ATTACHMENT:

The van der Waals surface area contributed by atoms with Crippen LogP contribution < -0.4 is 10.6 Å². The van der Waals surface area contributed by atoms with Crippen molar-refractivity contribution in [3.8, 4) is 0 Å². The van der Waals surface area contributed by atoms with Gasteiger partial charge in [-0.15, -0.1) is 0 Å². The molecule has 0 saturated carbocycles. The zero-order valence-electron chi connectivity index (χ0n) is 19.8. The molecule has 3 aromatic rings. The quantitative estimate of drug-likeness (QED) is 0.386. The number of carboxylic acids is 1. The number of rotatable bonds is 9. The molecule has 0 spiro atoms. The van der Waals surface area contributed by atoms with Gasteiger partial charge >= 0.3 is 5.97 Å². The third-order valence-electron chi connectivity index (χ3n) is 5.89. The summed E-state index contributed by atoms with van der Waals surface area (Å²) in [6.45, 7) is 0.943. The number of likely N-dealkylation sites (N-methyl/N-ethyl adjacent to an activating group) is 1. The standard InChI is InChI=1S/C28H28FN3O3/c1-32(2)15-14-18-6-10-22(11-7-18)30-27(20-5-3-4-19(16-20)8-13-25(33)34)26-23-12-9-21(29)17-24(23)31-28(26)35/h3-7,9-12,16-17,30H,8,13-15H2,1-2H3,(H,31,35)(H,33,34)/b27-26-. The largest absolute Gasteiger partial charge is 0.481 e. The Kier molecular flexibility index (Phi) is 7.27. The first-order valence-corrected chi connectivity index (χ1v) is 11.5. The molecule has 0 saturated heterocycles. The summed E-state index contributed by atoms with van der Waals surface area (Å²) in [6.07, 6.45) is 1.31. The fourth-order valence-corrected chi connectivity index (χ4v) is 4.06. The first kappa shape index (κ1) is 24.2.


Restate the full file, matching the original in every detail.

The van der Waals surface area contributed by atoms with Crippen LogP contribution < -0.4 is 10.6 Å². The van der Waals surface area contributed by atoms with Crippen molar-refractivity contribution in [3.8, 4) is 0 Å². The van der Waals surface area contributed by atoms with Gasteiger partial charge in [-0.15, -0.1) is 0 Å². The molecule has 0 saturated carbocycles. The zero-order valence-electron chi connectivity index (χ0n) is 19.8. The molecule has 3 aromatic rings. The quantitative estimate of drug-likeness (QED) is 0.386. The number of carboxylic acids is 1. The number of rotatable bonds is 9. The molecule has 0 spiro atoms. The van der Waals surface area contributed by atoms with Gasteiger partial charge >= 0.3 is 5.97 Å². The third-order valence-electron chi connectivity index (χ3n) is 5.89. The summed E-state index contributed by atoms with van der Waals surface area (Å²) in [6.45, 7) is 0.943. The number of likely N-dealkylation sites (N-methyl/N-ethyl adjacent to an activating group) is 1. The standard InChI is InChI=1S/C28H28FN3O3/c1-32(2)15-14-18-6-10-22(11-7-18)30-27(20-5-3-4-19(16-20)8-13-25(33)34)26-23-12-9-21(29)17-24(23)31-28(26)35/h3-7,9-12,16-17,30H,8,13-15H2,1-2H3,(H,31,35)(H,33,34)/b27-26-. The largest absolute Gasteiger partial charge is 0.481 e. The Kier molecular flexibility index (Phi) is 7.27. The first-order valence-corrected chi connectivity index (χ1v) is 11.5. The molecule has 0 saturated heterocycles. The summed E-state index contributed by atoms with van der Waals surface area (Å²) in [6.07, 6.45) is 1.31. The fourth-order valence-corrected chi connectivity index (χ4v) is 4.06. The first kappa shape index (κ1) is 24.2.